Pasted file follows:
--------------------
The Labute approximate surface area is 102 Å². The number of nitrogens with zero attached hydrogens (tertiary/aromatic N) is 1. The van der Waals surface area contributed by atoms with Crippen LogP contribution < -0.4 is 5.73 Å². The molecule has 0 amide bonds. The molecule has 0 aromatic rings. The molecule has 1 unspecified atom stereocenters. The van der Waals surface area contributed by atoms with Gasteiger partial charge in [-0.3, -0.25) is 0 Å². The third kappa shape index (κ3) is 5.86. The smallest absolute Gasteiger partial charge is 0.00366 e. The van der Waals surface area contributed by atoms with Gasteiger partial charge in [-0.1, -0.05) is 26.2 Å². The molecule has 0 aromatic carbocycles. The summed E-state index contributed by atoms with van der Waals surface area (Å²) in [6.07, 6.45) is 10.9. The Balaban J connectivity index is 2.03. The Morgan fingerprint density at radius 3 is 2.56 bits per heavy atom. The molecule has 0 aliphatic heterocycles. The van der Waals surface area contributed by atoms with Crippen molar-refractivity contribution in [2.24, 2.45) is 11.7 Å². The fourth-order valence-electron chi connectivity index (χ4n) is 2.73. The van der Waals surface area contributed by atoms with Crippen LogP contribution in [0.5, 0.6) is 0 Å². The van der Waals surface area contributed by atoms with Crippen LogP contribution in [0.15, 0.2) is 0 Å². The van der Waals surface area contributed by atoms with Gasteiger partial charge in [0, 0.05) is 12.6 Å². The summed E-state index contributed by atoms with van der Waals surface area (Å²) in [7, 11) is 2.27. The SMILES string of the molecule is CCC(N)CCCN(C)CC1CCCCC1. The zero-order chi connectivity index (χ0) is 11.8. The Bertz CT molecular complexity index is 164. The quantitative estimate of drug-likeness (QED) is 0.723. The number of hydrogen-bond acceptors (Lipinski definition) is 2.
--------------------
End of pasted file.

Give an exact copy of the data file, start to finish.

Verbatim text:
The Labute approximate surface area is 102 Å². The number of nitrogens with zero attached hydrogens (tertiary/aromatic N) is 1. The van der Waals surface area contributed by atoms with Crippen LogP contribution < -0.4 is 5.73 Å². The molecule has 0 amide bonds. The molecule has 0 aromatic rings. The molecule has 1 unspecified atom stereocenters. The van der Waals surface area contributed by atoms with Gasteiger partial charge in [-0.3, -0.25) is 0 Å². The third kappa shape index (κ3) is 5.86. The smallest absolute Gasteiger partial charge is 0.00366 e. The van der Waals surface area contributed by atoms with Gasteiger partial charge in [-0.1, -0.05) is 26.2 Å². The molecule has 0 aromatic carbocycles. The summed E-state index contributed by atoms with van der Waals surface area (Å²) in [6.07, 6.45) is 10.9. The Balaban J connectivity index is 2.03. The Morgan fingerprint density at radius 3 is 2.56 bits per heavy atom. The molecule has 0 aliphatic heterocycles. The van der Waals surface area contributed by atoms with Crippen molar-refractivity contribution in [2.24, 2.45) is 11.7 Å². The fourth-order valence-electron chi connectivity index (χ4n) is 2.73. The van der Waals surface area contributed by atoms with Crippen LogP contribution in [0.5, 0.6) is 0 Å². The van der Waals surface area contributed by atoms with Crippen LogP contribution in [0.15, 0.2) is 0 Å². The van der Waals surface area contributed by atoms with Gasteiger partial charge in [0, 0.05) is 12.6 Å². The summed E-state index contributed by atoms with van der Waals surface area (Å²) in [7, 11) is 2.27. The SMILES string of the molecule is CCC(N)CCCN(C)CC1CCCCC1. The zero-order chi connectivity index (χ0) is 11.8. The Bertz CT molecular complexity index is 164. The quantitative estimate of drug-likeness (QED) is 0.723. The number of hydrogen-bond acceptors (Lipinski definition) is 2.